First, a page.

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ABUSE-VATICAN Mar-22-2002 (920 words) Analysis. xxxi

Vatican is defensive on sex abuse but understands its seriousness

By John Thavis
Catholic News Service

VATICAN CITY (CNS) -- After months of reticence, the Vatican confronted the painful issue of clerical sex abuse in a twin initiative -- a papal letter and a press conference.

The March 21 statements illustrated how well church leaders understand the gravity of this particular sin and the serious damage it has done to good Catholics and good priests.

But they also revealed the Vatican's defensiveness over public disclosure of such failings and its determination to work out short-range and long-range solutions behind closed doors.

In his annual letter to priests, Pope John Paul II called sex abuse by clergy a betrayal of priestly ordination. Echoing a letter of St. Paul, he said these sins represented "the most grievous forms of the 'mysterium iniquitatis' at work in the world."

But while the Latin phrase -- it means "the mystery of evil" -- held dramatic significance for the pope, it may not have made such a huge impact on the public at large, especially since the pope did not mention "sex abuse" by name.

Moreover, his two pronouncements on the problem in recent months have come at the end of lengthy written documents that few Catholics will ever read.

At the press conference, when one journalist asked whether the Vatican was aware that many U.S. Catholics want to hear something directly from their pope about these painful episodes, his question went unanswered.

Indeed, the opinion voiced privately by many Vatican officials is that the current media storm over sex abuse cases will blow over, and that the pope need not publicly discuss such unseemly incidents.

The idea that the pope needed to "break his silence" on sex abuse has driven Vatican officials up the wall. They noted that the pope has spoken out explicitly about the problem in the past, particularly in talks to U.S. bishops in 1993.

But that only underlined the communications gap that exists between the United States, where information lives and dies in daily headlines, and the Vatican, where church positions build by accretion over decades or centuries.

To show that it is responding to the problem, the Vatican repeatedly has pointed to the new set of papal norms that centralized such cases and placed them under Vatican oversight. Yet the norms, issued last year, still have not been published and are being sent to bishops only on a need-to-know basis.

In the United States, some would call that "lack of openness." At the Vatican, it's seen as necessary confidentiality on a highly sensitive issue.

At the Vatican press conference, Cardinal Dario Castrillon Hoyos personified the Vatican approach. He took reporters' questions, then read a prepared statement in response -- a tactic that seemed to outsiders more theater than candor, but which was viewed as a major act of frankness at the Vatican.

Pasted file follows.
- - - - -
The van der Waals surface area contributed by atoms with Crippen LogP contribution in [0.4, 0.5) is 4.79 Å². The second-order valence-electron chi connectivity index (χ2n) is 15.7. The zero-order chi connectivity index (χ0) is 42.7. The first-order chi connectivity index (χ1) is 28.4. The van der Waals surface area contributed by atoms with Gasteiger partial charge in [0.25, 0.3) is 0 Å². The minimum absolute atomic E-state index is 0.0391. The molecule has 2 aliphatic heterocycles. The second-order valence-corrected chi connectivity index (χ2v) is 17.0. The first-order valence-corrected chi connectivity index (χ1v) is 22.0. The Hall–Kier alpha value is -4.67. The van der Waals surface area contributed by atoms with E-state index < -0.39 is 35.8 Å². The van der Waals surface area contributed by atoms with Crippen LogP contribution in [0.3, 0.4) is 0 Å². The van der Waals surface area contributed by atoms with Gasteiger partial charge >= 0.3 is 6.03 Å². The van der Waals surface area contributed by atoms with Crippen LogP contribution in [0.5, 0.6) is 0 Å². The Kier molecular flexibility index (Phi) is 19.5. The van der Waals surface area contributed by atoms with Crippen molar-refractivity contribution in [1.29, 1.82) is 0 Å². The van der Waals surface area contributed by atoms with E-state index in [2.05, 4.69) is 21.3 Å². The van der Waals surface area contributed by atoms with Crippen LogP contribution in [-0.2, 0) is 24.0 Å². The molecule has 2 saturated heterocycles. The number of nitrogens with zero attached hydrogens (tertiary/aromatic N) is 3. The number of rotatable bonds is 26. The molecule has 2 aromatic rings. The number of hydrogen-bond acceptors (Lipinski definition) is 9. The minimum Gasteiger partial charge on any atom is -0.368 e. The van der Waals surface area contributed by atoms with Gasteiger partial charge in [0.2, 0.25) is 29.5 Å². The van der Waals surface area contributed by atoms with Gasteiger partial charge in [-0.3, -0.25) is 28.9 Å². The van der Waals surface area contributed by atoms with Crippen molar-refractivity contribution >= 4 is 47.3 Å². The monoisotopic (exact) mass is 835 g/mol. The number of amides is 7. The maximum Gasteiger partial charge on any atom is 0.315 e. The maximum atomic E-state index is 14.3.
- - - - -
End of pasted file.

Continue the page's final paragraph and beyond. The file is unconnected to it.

Cardinal Castrillon defended the church's historic severity with pedophile priests, cited papal statements on the issue and noted recent Vatican steps to deal with offenders. This information is often ignored in reporting on clerical sex abuse.

But the cardinal, who heads the Congregation for Clergy, avoided all questions about how the Vatican plans to respond to some of the larger issues raised by the recent cases, such as screening of seminary candidates, homosexuality in the priesthood and priestly celibacy.

No Vatican official, in fact, has spoken in depth about the pastoral management issues raised by the handling of these cases.

Cardinal Castrillon also implied that the problem was confined largely to English-speaking countries, that money was a factor in the cases coming to light, and that priests were being unfairly singled out as a category of professionals when it comes to sex abuse.

To many of his listeners, those comments struck an odd tone that contrasted with the expressions of deep regret and admissions of mistakes coming out of some U.S. dioceses.

The appearance before journalists was clearly a painful assignment for the Colombian cardinal, who made the sign of the cross as he sat down to meet the press. His statement had been days in preparation, as Vatican officials discussed how -- or whether -- to respond to the growing sex abuse scandal.

He read the statement slowly and his anguish seemed palpable at times, as if by speaking about the problem he risked raising its profile.

That's been the prevailing attitude at the Vatican, where officials have refused requests for interviews and stayed silent on the topic. One exception to the rule was U.S. Archbishop John P. Foley, the Vatican's top communications official. He called clerical sex abuse a grave offense against God and children and suggested that the pope call a period of church-wide prayer in reparation.

The Vatican's own newspaper, L'Osservatore Romano, ran the pope's Holy Thursday letter without comment and made no mention of Cardinal Castrillon's lengthy statement on clerical sex abuse. It has not reported a single word on the recent cases that have come to light in the United States and elsewhere.

That doesn't mean sex abuse or pedophilia are taboo at the Vatican. During a 10-day period in March, a Vatican official published a major book on sexual abuse of children; the Vatican newspaper condemned perpetrators of such abuse and recommended no leniency by judges who sentence them; and the Vatican denounced sexual exploitation of children by pedophiles, telling a U.N.-sponsored conference that "the veil of silence ... has finally been ripped open."

None of these Vatican initiatives mentioned priests.


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